30. DPP-4 Inhibitor MOA
    Sitagliptin, Saxagliptin, Linagliptin

    Food in GI stims hormone release from L cells

    GLP-1 & GIP travel to pancreas and bind GLP-1 receptor -> insulin release to prep for incoing Glu as well as dec glucagon release -> dec in hepatic Glu prod.

    t1/2 of GLP-1 & GIP very short (mins or less)

    Inhibition of DPP-4 allows inc t1/2

    Glucose dep; unlikely to cause hypoglycemia
  31. DPP-4 inhibitor CIs
    • Type 1 DM
    • Hypersensitivity
    • DKA
  32. DPP-4 inhibitor AEs
    GI
  33. Sitagliptin Efficacy
    • Dec FBG: 10-15 mg/dL
    • Dec A1c: 0.5-0.6%
    • Dec post-prandial glucose: 50 mg/dL
  34. Saxagliptin Efficacy
    • Dec FBG: 14-25 mg/dL
    • Dec A1c: 0.75%
    • Dec post-prandial glucose: 24-41 mg/dL
  35. Canagliflozin MOA
    SGLT2 Inhibitor

    Blocks Glu binding on Na-Glu transporters in the kidney preventing reabsorption of Glu

    Promotes elim of Glu in the urine
  36. Canagliflozin Warnings
    • Hypotension
    •      Especially in the elderly
    • Hyperkalemia
    • Increased LDL-C
  37. Canagliflozin AEs
    • Genital mycotic infections
    •      Mostly in females and uncircumcised males

    • UTIs
    •      More prevalent in females

    • Increased urination
    •      Caution in elderly (falls, BPH)
  38. Canagliflozin Efficacy
    • Dec FBG: 27-35 mg/dL
    • Dec PPG: 43-60 mg/dL
    • Dec A1c: 0.8-1.1%

    Some benefit on weight (2.8-4kg loss)
  39. Appropriate Canagliflozin Candidates
    • Mild Hyperglycemia
    •  
    • Caution in elderly and women
  40. Canagliflozin Monitoring
    • FBG & A1c
       
    • S/Sx of urinary or genital infections

    BP

    Potassium
  41. Incretin Mimetic MOA
    Exenatide, Liraglutide, Exenatide ER

    A GLP-1 agonist (GLP-1 mimic)

    Inc glucose dep insulin secretion by beta-cells

    Suppresses elevated glucagon secretion

    Slows gastric emptying
  42. Incretin Mimetic Indications
    • Type 2 DM as monotherapy or adjunct w/
    •      metformin
    •      sulfonylurea
    •      TZD
    •      Combination of the three

    Byetta and Victoza may be combined with basal insulin
  43. Incretin Mimetic Dispensation/Storage
    Refrigerate

    Dispensed in pens; Bydureon is a kit for reconstitution

    Discard after 30 days of first use
  44. Incretin Mimetic PK
    Onset 2 hours

    Half-life 2.4 hours
  45. Incretin Mimetic Admin
    BID/QD 0-60 min before meals; ideal time is 30 min

    SQ in thigh, abdomen or upper arm
  46. Incretin Mimetic SEs
    • Pancreatitis: rare, but potentially fatal
    • Hypoglycemia
    •      only w/sulfonylureas
    •      reduce dose w/sulfonylureas

    • Nausea
    •      Dose-dependent
    •      44% of patients experienced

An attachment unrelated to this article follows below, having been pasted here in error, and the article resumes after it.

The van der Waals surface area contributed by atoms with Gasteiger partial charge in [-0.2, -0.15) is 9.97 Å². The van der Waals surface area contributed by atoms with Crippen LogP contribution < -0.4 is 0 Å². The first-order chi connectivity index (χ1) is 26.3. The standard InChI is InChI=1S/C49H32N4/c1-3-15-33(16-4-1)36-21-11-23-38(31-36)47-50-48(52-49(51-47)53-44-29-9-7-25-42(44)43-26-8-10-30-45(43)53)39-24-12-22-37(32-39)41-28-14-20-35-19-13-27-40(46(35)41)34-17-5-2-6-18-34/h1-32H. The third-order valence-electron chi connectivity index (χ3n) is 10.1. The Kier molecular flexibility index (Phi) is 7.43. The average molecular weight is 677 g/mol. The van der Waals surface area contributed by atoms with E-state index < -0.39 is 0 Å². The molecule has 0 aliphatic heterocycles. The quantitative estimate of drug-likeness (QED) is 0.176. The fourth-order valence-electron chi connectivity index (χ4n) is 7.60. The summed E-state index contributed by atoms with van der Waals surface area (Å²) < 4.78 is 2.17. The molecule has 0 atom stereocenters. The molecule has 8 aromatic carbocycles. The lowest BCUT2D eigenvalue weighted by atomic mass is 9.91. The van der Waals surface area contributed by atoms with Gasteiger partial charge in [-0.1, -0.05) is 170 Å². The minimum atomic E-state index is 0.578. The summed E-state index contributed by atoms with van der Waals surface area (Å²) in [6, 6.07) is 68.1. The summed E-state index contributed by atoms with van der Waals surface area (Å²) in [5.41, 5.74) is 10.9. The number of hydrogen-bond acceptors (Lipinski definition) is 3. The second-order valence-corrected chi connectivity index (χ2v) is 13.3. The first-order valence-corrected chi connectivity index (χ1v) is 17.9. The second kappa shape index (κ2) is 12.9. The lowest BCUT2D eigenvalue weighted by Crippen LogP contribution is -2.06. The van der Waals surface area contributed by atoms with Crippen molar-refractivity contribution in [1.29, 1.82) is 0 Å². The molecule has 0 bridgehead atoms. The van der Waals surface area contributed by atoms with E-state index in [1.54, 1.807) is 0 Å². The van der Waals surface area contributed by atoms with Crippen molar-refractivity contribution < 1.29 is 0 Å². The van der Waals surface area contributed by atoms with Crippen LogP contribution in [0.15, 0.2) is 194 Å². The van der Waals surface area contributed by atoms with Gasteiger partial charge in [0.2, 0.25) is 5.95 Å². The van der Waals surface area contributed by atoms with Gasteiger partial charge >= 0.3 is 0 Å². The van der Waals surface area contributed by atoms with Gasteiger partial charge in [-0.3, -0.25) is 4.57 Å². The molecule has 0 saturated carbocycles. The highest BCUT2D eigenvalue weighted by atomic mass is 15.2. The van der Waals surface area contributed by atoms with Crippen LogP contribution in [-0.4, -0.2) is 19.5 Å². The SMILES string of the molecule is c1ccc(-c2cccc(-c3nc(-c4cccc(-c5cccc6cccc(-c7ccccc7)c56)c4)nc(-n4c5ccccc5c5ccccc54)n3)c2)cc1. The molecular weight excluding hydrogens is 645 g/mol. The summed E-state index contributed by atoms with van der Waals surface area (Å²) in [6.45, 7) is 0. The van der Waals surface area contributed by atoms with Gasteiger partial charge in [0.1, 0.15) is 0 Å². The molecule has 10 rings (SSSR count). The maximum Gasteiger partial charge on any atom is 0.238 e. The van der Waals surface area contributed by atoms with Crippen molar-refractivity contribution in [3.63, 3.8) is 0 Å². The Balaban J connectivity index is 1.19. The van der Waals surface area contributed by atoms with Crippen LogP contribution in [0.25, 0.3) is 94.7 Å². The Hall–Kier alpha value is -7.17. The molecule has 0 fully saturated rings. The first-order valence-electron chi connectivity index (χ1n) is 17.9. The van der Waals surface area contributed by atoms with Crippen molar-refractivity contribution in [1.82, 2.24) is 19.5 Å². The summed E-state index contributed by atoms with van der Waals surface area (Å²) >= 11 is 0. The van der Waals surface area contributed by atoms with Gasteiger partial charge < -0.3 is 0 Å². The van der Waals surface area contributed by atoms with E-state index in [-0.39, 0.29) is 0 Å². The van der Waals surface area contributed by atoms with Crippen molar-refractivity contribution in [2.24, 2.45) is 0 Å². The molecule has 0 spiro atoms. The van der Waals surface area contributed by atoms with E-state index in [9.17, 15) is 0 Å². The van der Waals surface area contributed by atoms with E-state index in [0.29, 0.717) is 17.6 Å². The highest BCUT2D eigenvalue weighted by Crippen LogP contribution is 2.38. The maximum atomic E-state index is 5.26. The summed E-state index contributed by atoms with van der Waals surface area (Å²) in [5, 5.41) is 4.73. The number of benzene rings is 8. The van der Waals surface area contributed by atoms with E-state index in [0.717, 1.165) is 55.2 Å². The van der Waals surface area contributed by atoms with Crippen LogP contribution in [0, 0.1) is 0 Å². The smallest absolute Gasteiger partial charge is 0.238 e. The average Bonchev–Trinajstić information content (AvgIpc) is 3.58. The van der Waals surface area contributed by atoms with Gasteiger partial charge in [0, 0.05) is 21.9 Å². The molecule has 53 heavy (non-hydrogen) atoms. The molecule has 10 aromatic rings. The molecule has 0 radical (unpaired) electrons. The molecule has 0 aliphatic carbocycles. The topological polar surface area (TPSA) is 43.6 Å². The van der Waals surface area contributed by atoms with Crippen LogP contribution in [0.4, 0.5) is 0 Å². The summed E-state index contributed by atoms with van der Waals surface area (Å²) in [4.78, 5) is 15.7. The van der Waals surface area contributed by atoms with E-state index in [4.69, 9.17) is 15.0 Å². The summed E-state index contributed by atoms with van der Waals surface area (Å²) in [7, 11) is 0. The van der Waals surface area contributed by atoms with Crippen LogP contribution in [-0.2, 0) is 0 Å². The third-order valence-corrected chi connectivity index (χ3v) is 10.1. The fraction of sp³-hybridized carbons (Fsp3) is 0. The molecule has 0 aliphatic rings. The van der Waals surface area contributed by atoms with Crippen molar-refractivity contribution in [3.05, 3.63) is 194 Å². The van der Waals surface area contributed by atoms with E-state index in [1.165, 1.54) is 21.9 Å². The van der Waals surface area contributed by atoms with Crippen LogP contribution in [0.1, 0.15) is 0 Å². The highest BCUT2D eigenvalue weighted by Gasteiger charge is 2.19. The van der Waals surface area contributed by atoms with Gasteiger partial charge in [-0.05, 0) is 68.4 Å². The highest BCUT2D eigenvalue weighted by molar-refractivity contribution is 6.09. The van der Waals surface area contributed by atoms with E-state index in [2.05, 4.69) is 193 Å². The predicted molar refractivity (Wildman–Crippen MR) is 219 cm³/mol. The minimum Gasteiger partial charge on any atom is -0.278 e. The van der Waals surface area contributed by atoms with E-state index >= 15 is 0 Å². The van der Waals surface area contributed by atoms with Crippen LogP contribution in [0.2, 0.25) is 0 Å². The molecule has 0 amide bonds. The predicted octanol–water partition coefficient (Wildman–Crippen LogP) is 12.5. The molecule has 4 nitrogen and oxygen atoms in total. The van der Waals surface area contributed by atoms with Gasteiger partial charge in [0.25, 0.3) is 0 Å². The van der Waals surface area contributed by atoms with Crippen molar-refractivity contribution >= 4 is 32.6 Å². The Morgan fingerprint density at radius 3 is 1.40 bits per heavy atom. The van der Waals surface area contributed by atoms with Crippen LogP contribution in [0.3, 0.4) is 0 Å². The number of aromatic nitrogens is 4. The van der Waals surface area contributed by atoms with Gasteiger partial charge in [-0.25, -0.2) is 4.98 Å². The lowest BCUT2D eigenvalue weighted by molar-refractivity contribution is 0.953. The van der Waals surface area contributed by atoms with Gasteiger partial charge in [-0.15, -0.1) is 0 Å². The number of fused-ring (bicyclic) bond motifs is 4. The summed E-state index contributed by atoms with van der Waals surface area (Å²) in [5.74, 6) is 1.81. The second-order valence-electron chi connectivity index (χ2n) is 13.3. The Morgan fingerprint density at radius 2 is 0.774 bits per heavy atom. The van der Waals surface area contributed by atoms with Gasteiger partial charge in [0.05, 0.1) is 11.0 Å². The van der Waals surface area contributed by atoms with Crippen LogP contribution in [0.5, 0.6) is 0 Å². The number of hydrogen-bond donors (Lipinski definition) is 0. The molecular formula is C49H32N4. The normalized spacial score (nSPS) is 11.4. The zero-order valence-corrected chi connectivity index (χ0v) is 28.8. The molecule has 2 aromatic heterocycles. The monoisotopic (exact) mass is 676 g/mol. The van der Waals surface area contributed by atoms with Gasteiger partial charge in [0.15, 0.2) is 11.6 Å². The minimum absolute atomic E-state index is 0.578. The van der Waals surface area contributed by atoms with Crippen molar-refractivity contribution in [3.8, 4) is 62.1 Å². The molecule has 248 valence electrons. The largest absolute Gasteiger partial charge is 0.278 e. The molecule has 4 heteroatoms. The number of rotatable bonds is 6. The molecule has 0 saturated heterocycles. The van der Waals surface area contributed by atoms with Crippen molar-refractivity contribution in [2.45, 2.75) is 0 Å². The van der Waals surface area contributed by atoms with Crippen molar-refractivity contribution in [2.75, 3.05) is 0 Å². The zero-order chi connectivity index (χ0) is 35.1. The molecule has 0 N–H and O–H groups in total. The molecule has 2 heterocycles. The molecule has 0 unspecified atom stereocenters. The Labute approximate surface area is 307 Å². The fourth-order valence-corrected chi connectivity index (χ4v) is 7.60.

•      Decreases over time

    Dyspepsia (Small % of patients)
  47. Incretin Mimetic Pt Counseling
    Proper storage

    No adj dose if reduction in food intake

    • Contraindications
    •      Hx of pancreatitis
    •           (can occur spontaneously w/o a Hx)
    •      Thyroid carcinoma
  48. Rapid Acting Insulins
    • Lispro (Humalog)
    • Aspart (Novolog)
    • Glulisine (Apidra)

    More flex than Reg Insulin (15 min pre meal instead of 30)
  49. Lispro
    Humalog

    Proline & lysine transposed on C-peptide -> faster dissociation
  50. Aspart
    Novolog

    Aspartic Acid in place of proline on beta-chain -> fewer hexamers
  51. Glulisine
    Apidra

    Similar to Aspart/NovoLog
  52. Short Acting Insulins
    • Regular Insulin (Humulin R / Novolin R /
    • Velosulin)

    Form hexamers
  53. Intermediate Acting Insulins
    Suspensions

    NPH (Neutral-Protamine-Hagedorn): Humalin N, Novolin N

    Uses protamine and zinc to bind insulin >> slow release of monomers after injection

    Can mix w/reg insulin (70:30 & 50:50 premixed)
  54. Long Acting Insulins
    Suspensions

    • Insulin glargine (Lantus)
    • Insulin detemir (Levemir)
  55. Insulin glargine
    Lantus

    • Glycine sub'd for asparagine @ A21 & 2 arginines added at C-terminus
    •      -> more neutral isoelectric point
    •      -> dec solubility at injection site
    •      -> delayed absorption
  56. Insulin detemir
    Levemir

    • Fatty acid acylated insulin
    •      -> inc albumin affinity
    •      -> 1o reason for inc duration

    • Soluble at neutral pH
    •      -> liquid following SC injection
    •      -> inc surface area
    •      -> dec absorption variablity
  57. Clinical Pearls w/ Insulin
    • Admin SC
    • Reg insulin is only IV formulation

    Human insulin has faster onset/dur than pork

    • Intermed/LA insulins complexed w/zinc
    •      (slows the breakdown)
  58. RA Insulin PK
    • Onset 15-30m
    • Peak 1-2h
    • Dur 3-5h
  59. SA Insulin PK
    • Onset 30-60m
    • Peak 2-3h
    • Dur 3-6h
  60. IA Insulin PK
    • Onset 2-4h
    • Peak 4-6h
    • Dur 8-12h
  61. LA Insulin PK
    • Onset 2-4h
    • Peak ~flat
    • Dur Lantus  22-24h
    •       Levemir 14-24h
  62. Insulin Storage
    • Refrigerate (36-46oF)·        
    • Unopened good until Exp Date·        
    • Opened: room temp x 1month
             
    • Extemporaneous/prefilled pens/syringes
    •      refrigerated x 21-30 days
    •      1 wk out of fridge
  63. Insulin Pens
    Simplifies admin

    • "dial up" the desired number of units
    • Regular and fixed ratios of mixed insulins
  64. Insulin Pumps
    Cont SC insulin infusion (CSII)

    Regular or rapid insulins (NOT suspensions)

    Provides basal insulin + programmable bolus w/meal injections

    • Similar to “normal” pancreatic secretion
    • Use w/ knowledgeable, stable, motivated pts

    Allows great freedom and control